IT Management Issues in Digital Government

IT Management Issues in Digital Government

R. J. Freeman (California State University, Dominguez Hills, USA)
Copyright: © 2007 |Pages: 5
DOI: 10.4018/978-1-59140-789-8.ch171
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Abstract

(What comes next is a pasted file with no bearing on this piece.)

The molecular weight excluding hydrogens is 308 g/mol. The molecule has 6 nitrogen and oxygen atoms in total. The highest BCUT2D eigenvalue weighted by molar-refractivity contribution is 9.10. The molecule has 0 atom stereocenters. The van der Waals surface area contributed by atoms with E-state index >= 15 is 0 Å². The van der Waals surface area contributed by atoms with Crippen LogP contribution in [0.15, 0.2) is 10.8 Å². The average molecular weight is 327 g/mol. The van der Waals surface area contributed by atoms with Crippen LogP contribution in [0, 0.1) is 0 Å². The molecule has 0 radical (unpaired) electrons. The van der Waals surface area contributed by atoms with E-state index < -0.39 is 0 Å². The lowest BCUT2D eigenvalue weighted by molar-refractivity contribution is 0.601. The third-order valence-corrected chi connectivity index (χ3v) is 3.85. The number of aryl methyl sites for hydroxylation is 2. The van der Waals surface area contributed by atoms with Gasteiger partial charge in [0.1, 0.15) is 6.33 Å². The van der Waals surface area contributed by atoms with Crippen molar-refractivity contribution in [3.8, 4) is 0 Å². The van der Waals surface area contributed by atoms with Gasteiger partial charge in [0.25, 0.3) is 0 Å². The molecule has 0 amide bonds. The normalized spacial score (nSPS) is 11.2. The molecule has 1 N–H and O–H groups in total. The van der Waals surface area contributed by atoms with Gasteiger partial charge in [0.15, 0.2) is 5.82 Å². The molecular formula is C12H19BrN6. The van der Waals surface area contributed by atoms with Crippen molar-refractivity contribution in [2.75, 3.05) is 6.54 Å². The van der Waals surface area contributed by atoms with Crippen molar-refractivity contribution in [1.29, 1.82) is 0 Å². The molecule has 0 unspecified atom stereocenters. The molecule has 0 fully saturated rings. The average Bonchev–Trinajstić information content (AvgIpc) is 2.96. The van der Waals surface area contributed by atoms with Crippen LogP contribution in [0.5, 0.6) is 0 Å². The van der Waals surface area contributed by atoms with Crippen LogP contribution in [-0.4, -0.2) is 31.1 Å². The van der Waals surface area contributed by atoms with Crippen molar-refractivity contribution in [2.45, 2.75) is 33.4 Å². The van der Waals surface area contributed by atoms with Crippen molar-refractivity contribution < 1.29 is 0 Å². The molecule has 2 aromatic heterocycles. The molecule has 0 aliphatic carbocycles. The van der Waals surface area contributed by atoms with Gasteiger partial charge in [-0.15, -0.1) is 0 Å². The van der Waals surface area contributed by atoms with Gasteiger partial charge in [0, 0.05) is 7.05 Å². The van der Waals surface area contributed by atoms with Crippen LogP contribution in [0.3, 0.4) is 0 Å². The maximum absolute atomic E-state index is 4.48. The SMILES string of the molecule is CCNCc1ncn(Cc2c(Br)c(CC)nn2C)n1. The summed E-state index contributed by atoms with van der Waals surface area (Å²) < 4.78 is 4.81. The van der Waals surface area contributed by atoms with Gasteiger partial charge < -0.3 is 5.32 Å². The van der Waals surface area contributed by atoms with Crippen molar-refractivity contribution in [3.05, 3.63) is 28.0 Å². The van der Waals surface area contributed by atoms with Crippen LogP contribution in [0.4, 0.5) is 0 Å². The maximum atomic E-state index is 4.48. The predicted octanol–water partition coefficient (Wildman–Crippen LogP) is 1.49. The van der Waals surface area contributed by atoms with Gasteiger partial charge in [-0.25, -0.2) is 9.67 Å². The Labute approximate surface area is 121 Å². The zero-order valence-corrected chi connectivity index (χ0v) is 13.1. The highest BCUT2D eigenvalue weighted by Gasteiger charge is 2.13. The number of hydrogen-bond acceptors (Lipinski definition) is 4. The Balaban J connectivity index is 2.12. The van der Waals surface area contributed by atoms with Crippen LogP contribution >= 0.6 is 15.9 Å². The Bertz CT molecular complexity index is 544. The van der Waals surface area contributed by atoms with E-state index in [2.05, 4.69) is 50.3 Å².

A common thread among municipal governments is that they harbor a variety of enterprises under one roof. For example, police, fire, public works, social services, assessor, recorder, health services, human resources, and so forth. may all be constituent parts. They all provide services to the public, and many of these services are rapidly acquiring an online orientation (i.e., they are becoming e-services). Since they are all part of a single governmental entity, there is a need to review these online offerings to assure that the level of service provided is satisfactory and that there is a common look reflective of the parent political entity. This is discussed in the section titled “E-Government Services Review”. The common look or adherence to standards on Web sites can be facilitated by having appropriate IT governance for the disparate departments in the form of a chief information officer (CIO) who represents the interests of the parent political entity on an overall basis. One mechanism the CIO can use to invoke an IT vision for the County is to develop a strategic IT plan that the operating departments can then use as a guideline to plan their IT actions. This is discussed in the section of the article titled IT Governance and Strategic Planning. In the development of e-government services, as well as other systems projects, care needs to be taken regarding a number of important factors in order to assure that development work is done within time, cost, and quality constraints. This is discussed in the section of the article titled “System Development Guidelines”. Los Angeles County has an annual budget of close to $17 billion, encompasses about 30 major operating departments, and expends more than $700 million each year on information technology operations. Providing review and counsel to this effort is a 10-member Information Systems Commission, of which the author has been Chairman for the past 10 years. The Commission has concerned itself with such topics as e-government services, IT governance and strategic planning, and systems development. This article presents managerial insights drawn from this experience that should be applicable to large public agencies across the country.

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